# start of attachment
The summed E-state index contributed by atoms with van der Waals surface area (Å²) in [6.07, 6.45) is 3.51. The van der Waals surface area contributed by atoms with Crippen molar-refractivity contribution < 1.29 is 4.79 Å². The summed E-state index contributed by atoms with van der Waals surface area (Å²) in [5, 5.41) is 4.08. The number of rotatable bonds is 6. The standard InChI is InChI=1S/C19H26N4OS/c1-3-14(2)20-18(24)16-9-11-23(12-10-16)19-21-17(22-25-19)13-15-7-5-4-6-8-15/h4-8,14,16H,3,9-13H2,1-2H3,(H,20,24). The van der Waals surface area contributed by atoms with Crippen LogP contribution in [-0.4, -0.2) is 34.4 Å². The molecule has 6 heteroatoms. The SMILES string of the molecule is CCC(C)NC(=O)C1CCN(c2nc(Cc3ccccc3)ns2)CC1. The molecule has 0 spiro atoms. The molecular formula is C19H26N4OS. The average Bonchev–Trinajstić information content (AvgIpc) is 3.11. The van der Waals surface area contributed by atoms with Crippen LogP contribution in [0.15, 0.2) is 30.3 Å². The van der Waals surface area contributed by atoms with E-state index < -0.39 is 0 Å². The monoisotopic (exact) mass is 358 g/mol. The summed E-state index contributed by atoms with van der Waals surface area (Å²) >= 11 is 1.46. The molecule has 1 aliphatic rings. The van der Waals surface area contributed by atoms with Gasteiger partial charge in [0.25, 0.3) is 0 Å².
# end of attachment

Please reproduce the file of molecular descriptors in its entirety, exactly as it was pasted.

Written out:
The summed E-state index contributed by atoms with van der Waals surface area (Å²) in [6.07, 6.45) is 3.51. The van der Waals surface area contributed by atoms with Crippen molar-refractivity contribution < 1.29 is 4.79 Å². The summed E-state index contributed by atoms with van der Waals surface area (Å²) in [5, 5.41) is 4.08. The number of rotatable bonds is 6. The standard InChI is InChI=1S/C19H26N4OS/c1-3-14(2)20-18(24)16-9-11-23(12-10-16)19-21-17(22-25-19)13-15-7-5-4-6-8-15/h4-8,14,16H,3,9-13H2,1-2H3,(H,20,24). The van der Waals surface area contributed by atoms with Crippen LogP contribution in [-0.4, -0.2) is 34.4 Å². The molecule has 6 heteroatoms. The SMILES string of the molecule is CCC(C)NC(=O)C1CCN(c2nc(Cc3ccccc3)ns2)CC1. The molecule has 0 spiro atoms. The molecular formula is C19H26N4OS. The average Bonchev–Trinajstić information content (AvgIpc) is 3.11. The van der Waals surface area contributed by atoms with Crippen LogP contribution in [0.15, 0.2) is 30.3 Å². The van der Waals surface area contributed by atoms with E-state index < -0.39 is 0 Å². The monoisotopic (exact) mass is 358 g/mol. The summed E-state index contributed by atoms with van der Waals surface area (Å²) >= 11 is 1.46. The molecule has 1 aliphatic rings. The van der Waals surface area contributed by atoms with Gasteiger partial charge in [0.25, 0.3) is 0 Å².